It wasn't until late May that things livened up again, with the launch of Yes Scotland. Nominally cross-party, but dominated by SNP cash and personnel, the campaign began with Salmond and the Green Party leader, Patrick Harvie, signing the Yes Declaration, while a motley troupe of folkies, poets and choleric actors strummed, sang and foamed at the mouth in an Edinburgh multiplex. The audience loved it, the media crucified it.
A fortnight later, Harvie announced the Greens wouldn't be joining Yes Scotland after all, as it was little more than a vehicle for the SNP. Two weeks after that, the Unionist Better Together campaign made its debut in a former sanatorium, as Alistair Darling painted a picture of an independent Scotland as grey as his soul. Separation as a "one-way ticket to send our children to a deeply uncertain destination" was one of his chirpier rib-ticklers.
After all the build-up, both campaigns then fell oddly silent over the summer as another, slow-burn issue came to dominate the debate. After months of speculation, the SNP leader at Westminster, Angus Robertson, proposed the party should end its 30-year opposition to Nato to reassure voters worried about defence after 2014. For many in the SNP, membership of the nuclear alliance was anathema, and irreconcilable with the party's pledge to remove Trident from Faslane. Around a dozen MSPs began a fight-back and the scene was set for a conference showdown.
In the interim, Nicola Sturgeon took over the referendum brief in a September reshuffle, leading to rapid progress between the two governments. Later that month, the first March for Independence drew around 5000 people to Edinburgh, prompting comparisons with the 1.5 million Catalans who had taken to the streets of Barcelona a few days earlier.
To Nationalist cheers, Labour leader Johann Lamont also announced a review of universal benefits, sniping at the "something for nothing" culture. The SNP accused her of being as bad as the Tories.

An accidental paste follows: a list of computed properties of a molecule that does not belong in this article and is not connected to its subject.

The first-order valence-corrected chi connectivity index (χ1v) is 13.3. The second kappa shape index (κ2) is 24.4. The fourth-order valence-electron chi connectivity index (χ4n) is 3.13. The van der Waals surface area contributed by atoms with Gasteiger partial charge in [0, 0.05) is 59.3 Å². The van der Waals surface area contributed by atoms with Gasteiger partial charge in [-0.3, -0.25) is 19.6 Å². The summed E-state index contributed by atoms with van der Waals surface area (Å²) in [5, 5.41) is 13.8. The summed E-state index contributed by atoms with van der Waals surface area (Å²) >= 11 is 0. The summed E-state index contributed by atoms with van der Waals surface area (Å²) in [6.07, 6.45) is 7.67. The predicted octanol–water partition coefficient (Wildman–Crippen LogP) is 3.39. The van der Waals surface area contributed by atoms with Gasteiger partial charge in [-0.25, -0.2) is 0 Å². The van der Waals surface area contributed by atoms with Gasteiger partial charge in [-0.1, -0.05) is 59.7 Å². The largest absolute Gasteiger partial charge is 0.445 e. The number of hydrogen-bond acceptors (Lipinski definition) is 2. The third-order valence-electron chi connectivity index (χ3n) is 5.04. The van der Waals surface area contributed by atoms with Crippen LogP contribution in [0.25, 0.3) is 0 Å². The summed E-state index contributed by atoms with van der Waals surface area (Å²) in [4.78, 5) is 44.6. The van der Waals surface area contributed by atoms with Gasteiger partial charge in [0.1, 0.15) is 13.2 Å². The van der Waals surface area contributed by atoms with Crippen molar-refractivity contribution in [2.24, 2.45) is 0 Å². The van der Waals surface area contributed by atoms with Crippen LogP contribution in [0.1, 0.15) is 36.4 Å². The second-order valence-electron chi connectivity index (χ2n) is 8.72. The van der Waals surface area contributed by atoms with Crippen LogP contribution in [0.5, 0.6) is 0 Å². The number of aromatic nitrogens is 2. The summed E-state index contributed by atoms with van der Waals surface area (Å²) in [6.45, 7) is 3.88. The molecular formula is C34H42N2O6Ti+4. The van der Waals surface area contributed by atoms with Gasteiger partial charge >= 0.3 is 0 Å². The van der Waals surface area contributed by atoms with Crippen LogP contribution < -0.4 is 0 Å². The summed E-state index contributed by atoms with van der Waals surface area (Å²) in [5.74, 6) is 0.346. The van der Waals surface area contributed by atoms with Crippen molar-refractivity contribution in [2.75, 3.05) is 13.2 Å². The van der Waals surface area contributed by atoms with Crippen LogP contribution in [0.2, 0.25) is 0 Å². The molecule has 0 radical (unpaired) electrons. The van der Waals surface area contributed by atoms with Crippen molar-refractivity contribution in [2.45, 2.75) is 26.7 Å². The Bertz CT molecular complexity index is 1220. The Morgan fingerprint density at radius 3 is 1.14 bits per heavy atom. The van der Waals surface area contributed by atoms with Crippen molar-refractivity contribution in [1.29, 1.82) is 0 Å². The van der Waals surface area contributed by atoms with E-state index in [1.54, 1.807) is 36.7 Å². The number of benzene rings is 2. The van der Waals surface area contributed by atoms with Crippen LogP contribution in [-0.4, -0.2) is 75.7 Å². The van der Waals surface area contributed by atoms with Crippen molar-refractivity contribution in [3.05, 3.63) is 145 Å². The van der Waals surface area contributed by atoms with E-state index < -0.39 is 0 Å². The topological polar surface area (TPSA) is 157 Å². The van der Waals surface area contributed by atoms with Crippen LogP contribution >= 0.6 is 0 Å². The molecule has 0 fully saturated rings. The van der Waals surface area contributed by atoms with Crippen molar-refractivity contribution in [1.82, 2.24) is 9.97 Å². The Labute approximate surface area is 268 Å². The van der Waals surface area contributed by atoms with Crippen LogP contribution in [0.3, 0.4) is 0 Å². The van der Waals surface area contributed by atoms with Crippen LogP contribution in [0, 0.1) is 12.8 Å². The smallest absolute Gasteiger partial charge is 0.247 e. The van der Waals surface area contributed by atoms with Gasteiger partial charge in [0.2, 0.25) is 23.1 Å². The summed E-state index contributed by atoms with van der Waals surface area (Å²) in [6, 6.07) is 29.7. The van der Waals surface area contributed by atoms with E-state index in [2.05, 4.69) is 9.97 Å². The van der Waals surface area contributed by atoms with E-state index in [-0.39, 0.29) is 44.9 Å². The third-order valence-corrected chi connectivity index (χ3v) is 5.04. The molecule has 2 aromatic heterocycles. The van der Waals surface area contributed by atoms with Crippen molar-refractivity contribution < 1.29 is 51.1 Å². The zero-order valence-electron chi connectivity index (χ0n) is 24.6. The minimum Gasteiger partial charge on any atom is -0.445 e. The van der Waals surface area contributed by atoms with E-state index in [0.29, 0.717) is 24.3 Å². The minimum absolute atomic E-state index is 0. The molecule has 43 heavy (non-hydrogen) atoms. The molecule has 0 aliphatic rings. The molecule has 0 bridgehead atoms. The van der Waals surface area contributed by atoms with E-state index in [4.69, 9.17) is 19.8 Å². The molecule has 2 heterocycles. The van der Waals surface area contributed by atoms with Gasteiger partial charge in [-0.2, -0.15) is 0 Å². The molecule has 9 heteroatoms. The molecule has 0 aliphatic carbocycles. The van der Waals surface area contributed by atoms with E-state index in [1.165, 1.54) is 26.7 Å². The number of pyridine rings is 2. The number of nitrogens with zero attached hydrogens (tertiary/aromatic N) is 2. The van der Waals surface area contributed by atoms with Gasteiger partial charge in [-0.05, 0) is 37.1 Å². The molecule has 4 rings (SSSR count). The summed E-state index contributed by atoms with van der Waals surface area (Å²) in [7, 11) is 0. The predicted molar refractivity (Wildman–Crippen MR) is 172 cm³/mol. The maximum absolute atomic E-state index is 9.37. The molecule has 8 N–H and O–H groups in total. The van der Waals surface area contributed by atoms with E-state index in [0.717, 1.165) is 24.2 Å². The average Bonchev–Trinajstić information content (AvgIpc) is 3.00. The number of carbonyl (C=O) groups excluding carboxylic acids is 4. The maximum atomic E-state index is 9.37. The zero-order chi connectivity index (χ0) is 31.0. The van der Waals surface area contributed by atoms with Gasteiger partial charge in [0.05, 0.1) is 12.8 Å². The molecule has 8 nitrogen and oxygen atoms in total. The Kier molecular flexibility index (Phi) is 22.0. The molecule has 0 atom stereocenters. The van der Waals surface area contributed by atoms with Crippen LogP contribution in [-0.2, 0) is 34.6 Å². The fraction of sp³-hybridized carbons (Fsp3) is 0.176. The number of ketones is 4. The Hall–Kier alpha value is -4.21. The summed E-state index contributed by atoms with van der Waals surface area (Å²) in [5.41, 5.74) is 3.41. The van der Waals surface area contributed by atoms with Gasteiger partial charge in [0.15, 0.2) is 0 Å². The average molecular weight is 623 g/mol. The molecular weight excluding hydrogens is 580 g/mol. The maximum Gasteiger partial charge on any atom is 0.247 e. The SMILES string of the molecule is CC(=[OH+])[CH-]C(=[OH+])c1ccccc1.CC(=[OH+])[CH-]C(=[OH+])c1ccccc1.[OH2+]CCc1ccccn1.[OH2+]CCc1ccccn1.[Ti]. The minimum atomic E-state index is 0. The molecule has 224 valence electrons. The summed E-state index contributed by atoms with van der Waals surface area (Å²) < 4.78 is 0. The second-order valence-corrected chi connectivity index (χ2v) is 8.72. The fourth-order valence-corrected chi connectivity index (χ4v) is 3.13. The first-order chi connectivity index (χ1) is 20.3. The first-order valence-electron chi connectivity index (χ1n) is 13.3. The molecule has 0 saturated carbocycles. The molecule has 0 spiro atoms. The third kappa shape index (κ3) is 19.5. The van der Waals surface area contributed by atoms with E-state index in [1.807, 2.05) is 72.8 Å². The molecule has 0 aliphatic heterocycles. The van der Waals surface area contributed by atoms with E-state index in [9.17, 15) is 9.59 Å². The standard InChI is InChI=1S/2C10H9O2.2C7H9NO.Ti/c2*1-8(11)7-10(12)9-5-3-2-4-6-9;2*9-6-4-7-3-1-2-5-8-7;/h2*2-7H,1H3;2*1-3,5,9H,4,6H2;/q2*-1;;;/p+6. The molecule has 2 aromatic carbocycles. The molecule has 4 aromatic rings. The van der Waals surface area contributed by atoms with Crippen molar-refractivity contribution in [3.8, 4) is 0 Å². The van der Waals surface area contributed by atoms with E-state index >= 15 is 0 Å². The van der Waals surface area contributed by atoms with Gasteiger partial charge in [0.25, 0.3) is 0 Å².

October was hectic. The Greens belatedly joined Yes Scotland after securing a seat on its advisory board. Then Cameron and Salmond signed the Edinburgh Agreement, paving the way for a Section 30 order giving Holyrood the power to hold the referendum.
Both sides compromised, but both also had wins. For Westminster, the prize was a single question. In truth, Salmond had been reconciled to dropping a devo max option, as feedback showed there was little public appetite for it. Many in his Cabinet hated the idea too.
The First Minister's win was a referendum immune to legal challenge and with a binding result. Salmond also secured votes for 16 and 17-year-olds and his choice of date by the end of 2014, when the Section 30 order expires.
And so the Great Process War ended, leaving just skirmishes over the role of the Electoral Commission and campaign spending limits as the 100-week slog to 2014 finally got under way. Within days, the First Minister chalked up another score at SNP conference, when an eloquent and fiery debate over Nato resulted in narrow victory for Robertson and the party leadership.